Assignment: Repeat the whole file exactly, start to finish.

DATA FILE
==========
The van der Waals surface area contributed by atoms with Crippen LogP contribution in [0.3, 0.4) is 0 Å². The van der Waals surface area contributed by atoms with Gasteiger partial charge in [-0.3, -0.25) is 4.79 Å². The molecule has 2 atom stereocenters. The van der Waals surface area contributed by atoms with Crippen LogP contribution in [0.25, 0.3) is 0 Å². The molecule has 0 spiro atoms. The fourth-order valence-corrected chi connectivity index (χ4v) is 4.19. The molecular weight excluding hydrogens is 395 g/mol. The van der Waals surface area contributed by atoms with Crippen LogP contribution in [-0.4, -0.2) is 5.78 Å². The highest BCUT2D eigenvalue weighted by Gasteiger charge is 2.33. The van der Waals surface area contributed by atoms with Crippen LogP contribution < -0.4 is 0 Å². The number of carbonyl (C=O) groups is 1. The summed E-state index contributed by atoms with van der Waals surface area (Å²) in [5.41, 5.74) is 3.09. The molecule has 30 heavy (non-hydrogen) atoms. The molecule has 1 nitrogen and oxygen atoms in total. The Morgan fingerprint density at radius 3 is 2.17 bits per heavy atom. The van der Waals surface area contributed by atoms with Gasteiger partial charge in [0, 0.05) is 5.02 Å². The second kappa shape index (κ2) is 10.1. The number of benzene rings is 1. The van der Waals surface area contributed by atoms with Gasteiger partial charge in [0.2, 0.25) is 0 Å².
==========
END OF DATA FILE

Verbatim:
The van der Waals surface area contributed by atoms with Crippen LogP contribution in [0.3, 0.4) is 0 Å². The van der Waals surface area contributed by atoms with Gasteiger partial charge in [-0.3, -0.25) is 4.79 Å². The molecule has 2 atom stereocenters. The van der Waals surface area contributed by atoms with Crippen LogP contribution in [0.25, 0.3) is 0 Å². The molecule has 0 spiro atoms. The fourth-order valence-corrected chi connectivity index (χ4v) is 4.19. The molecular weight excluding hydrogens is 395 g/mol. The van der Waals surface area contributed by atoms with Crippen LogP contribution in [-0.4, -0.2) is 5.78 Å². The highest BCUT2D eigenvalue weighted by Gasteiger charge is 2.33. The van der Waals surface area contributed by atoms with Crippen LogP contribution < -0.4 is 0 Å². The number of carbonyl (C=O) groups is 1. The summed E-state index contributed by atoms with van der Waals surface area (Å²) in [5.41, 5.74) is 3.09. The molecule has 30 heavy (non-hydrogen) atoms. The molecule has 1 nitrogen and oxygen atoms in total. The Morgan fingerprint density at radius 3 is 2.17 bits per heavy atom. The van der Waals surface area contributed by atoms with Gasteiger partial charge in [0, 0.05) is 5.02 Å². The second kappa shape index (κ2) is 10.1. The number of benzene rings is 1. The van der Waals surface area contributed by atoms with Gasteiger partial charge in [0.2, 0.25) is 0 Å².